28th Olympiad in Athens, Athens 2004 Olympic ceremony, Athens Olympics opening ceremony 2004, george sabanis, Greece, Greek, London, Olympia, Olympic, olympic countdown, Olympic Flame, Olympic Games, pheidippides, sports, war, World War, Zeus
Last week, the Flame set out! The re-enactment of the Grecian priestesses preparing the fire at the ancient site of Olympia took place, making the torch ready to be carried over land and sea by the brave athletes.
Yeah, it sounds all sacred and it really is less of a big deal than it’s made out to be but it’s fun to think that they really got the ancient fire from Zeus and it is the athlete’s solemn duty to carry it safely to the Olympic Stadium in London to light the cauldron and start the games. Similar to Pheidippides even, bearing this great mission. Zeus doesn’t give out fire every day, you know!
Come on, that’s a lot more fun than thinking they used a giant reflector to direct the rays of the sun to light some flint in a bowl. People do that all the time, I did that yesterday, he , he! Here are some pics I got on the sacred ceremony that took place last week Thursday, 10th May from just one of the many sites that featured it.
Ahhh. The Greek people must be so proud that these games originated from their culture. Sniff.
Lastly, for my Olympic Memory. When I saw this preparation of the flame I didn’t think of times I had seen the lighting of the flame at all in the past or the lighting of the cauldron at the Games. Strangely enough I thought about a moment in the Athens Olympics in 2004, where runner George Sabanis, ran with a flag with a picture of an olive branch on it around the stadium during the opening ceremony, bursting through ribbons as the announcer called out each city that had held the Olympic Games before then. Of course, everybody loved it. It gave the crowd and athletes a chance to cheer for the years their country had held the Games.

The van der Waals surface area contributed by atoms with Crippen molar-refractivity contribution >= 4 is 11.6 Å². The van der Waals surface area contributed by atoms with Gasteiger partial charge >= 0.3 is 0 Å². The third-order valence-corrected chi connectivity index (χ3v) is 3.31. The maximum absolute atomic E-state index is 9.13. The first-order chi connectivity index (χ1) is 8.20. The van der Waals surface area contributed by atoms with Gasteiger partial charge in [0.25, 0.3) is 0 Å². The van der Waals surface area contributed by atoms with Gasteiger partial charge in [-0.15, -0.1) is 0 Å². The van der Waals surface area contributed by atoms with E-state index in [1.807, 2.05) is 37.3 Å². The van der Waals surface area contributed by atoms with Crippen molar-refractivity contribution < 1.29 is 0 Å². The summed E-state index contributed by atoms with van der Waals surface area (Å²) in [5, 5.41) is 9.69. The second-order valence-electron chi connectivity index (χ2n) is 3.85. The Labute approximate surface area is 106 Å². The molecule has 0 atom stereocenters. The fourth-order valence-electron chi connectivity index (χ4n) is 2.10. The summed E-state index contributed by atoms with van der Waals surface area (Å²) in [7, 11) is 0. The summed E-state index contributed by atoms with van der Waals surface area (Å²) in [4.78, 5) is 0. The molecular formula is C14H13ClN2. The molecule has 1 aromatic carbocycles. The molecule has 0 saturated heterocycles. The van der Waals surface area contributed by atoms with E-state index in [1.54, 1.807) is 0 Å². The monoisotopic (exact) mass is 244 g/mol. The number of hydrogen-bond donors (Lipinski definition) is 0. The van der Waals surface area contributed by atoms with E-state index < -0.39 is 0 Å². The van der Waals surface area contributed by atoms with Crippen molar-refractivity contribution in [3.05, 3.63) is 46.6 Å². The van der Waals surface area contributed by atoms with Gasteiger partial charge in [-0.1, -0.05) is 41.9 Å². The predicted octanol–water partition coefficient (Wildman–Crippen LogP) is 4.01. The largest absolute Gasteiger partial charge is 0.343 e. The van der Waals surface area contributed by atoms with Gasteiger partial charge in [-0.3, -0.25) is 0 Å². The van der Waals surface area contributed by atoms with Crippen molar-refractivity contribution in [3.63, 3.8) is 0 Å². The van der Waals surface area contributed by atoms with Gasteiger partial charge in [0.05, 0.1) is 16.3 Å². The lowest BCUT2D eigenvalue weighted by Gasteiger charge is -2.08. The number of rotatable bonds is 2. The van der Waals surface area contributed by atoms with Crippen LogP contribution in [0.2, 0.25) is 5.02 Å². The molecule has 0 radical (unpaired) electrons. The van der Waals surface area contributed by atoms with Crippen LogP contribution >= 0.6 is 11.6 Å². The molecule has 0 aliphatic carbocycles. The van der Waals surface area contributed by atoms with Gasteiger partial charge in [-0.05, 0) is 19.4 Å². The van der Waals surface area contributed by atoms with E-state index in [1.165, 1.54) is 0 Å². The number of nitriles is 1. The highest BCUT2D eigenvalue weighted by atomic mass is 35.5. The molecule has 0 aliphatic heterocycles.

I remember him symbolically stopping at the times when the Olympics had been cancelled due to World War’s. As a child I didn’t really know that a thing like war could literally stop such a huge event like the Olympics. I thought there had always been an Olympic Games, but when you’ve never experienced war, the impact doesn’t really register. So, other countries were fighting? Life went on for me. I still had to get up and go to school in the morning. However now, I understand the ripple effect that it can have on economies through trade and diplomacy ties.
The good thing though was that, at that moment, like the lighting of the flame last week, it made me realise that although there may be a crisis or something bad may happen, it can never totally stop a beautiful thing from going on. Greece has been through more than their share of hard times and are struggling to keep their heads above water, however, they still found a way to celebrate their history through the Games and hopefully try to learn from their past and continue on to better times. As I said, they must feel so proud to have given the world one of the greatest sporting events of all time that bring so many nations and people together. Thank you, Greece!
Written by – Travesaou
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